Manchester Experiment Responsive RA Grant 2022

Lead Research Organisation: University of Manchester
Department Name: Physics and Astronomy


The Particle Physics Group at Manchester studies fundamental particles and their interactions, using data collected by experiments based at major international research centres. This research covers all aspects of experimental particle physics: the development of novel detector concepts; the design, construction and operation of large experiments; and the analysis of data. With this new grant, we will focus on using the data collected by these international experiments to search for new particles and new types of particle interactions. We will also carry out R&D for new detector concepts.

We have four distinct strands of research:

(1) Searching for new sources of CP-violation: CP-violation is the mechanism by which matter is more favourably produced than antimatter in fundamental particle interactions. It is well known that the level of CP violation in the Standard Model of Particle Physics is insufficient to explain the matter dominance that we observe in the Universe today. In this grant, we propose novel searches for CP violation using the ATLAS data. It is expected that a factor of ten improvement in sensitivity will be obtained for new sources of CP violation predicted by extensions to the Standard Model.

(2) Dark matter: despite making up 85% of the mass of the Universe and playing a crucial role in its formation, the nature of this mysterious substance is still unknown. Using an ultra-sensitive Earth-based detector newly constructed to detect dark matter intersecting with the Earth as it travels through space, we develop new analysis strategies that enable us to identify and measure its properties, charting new regimes that were previously unexplorable.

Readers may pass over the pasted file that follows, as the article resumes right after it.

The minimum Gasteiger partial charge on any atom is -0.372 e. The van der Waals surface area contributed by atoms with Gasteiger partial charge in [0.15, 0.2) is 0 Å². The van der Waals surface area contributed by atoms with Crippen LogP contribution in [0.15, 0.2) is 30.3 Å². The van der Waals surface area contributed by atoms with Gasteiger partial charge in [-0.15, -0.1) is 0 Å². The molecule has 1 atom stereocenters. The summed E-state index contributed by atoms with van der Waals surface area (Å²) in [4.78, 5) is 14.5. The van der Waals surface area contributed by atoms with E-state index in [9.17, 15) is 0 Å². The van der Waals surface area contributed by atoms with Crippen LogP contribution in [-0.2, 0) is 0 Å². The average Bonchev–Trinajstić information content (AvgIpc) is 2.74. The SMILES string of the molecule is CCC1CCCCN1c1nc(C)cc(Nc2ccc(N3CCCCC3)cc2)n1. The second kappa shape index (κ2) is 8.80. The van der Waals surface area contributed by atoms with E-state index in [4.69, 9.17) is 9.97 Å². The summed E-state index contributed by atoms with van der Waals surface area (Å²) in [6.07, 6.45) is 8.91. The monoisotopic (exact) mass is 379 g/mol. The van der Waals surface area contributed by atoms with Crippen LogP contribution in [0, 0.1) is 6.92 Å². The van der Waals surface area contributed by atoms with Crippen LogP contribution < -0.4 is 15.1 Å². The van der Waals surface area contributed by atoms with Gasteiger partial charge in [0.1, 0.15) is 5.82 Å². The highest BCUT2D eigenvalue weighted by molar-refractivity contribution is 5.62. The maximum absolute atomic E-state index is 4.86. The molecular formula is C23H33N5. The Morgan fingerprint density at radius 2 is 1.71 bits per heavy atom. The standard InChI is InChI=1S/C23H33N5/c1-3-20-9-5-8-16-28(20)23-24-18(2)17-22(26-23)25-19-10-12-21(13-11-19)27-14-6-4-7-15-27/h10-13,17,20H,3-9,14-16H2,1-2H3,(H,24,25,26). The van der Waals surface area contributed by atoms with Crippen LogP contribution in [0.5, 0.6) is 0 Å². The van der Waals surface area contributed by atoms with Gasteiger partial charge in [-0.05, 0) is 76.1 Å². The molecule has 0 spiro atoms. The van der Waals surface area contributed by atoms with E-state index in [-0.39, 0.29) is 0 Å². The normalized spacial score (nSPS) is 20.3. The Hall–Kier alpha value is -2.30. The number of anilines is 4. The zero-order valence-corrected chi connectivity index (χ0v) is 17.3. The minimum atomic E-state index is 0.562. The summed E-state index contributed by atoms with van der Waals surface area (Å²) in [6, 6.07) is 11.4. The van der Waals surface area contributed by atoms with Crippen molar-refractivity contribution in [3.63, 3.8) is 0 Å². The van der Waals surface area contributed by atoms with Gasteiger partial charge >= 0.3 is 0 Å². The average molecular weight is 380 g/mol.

(3) Probing the interactions of the neutrino: Neutrinos are a window onto physics beyond our current understanding of the universe. The liquid-argon time-projection chamber of MicroBooNE has a spectacular ability to image the interactions of neutrinos and the particles produced in these interactions. Using these exquisite images, we will search for the evidence of new, never-before seen particles in these interactions, which would open up a new window onto how our Universe works.

(4) Development of new detector technologies: Semiconductor sensors play a key role in many particle physics experiments, but are also central to many other imaging applications, from astronomy over medical applications to material research. Many future applications demand, in addition to micrometre-level spatial resolution, precise time information in the range of tens of picoseconds for particles registered in the sensors. We aim to provide a facility to characterise the timing properties of particle sensors that will be unique in the breadth of applicability due to its tuneable frequency. We will then apply this facility to particularly promising sensor technologies that are being explored by the particle physics community.


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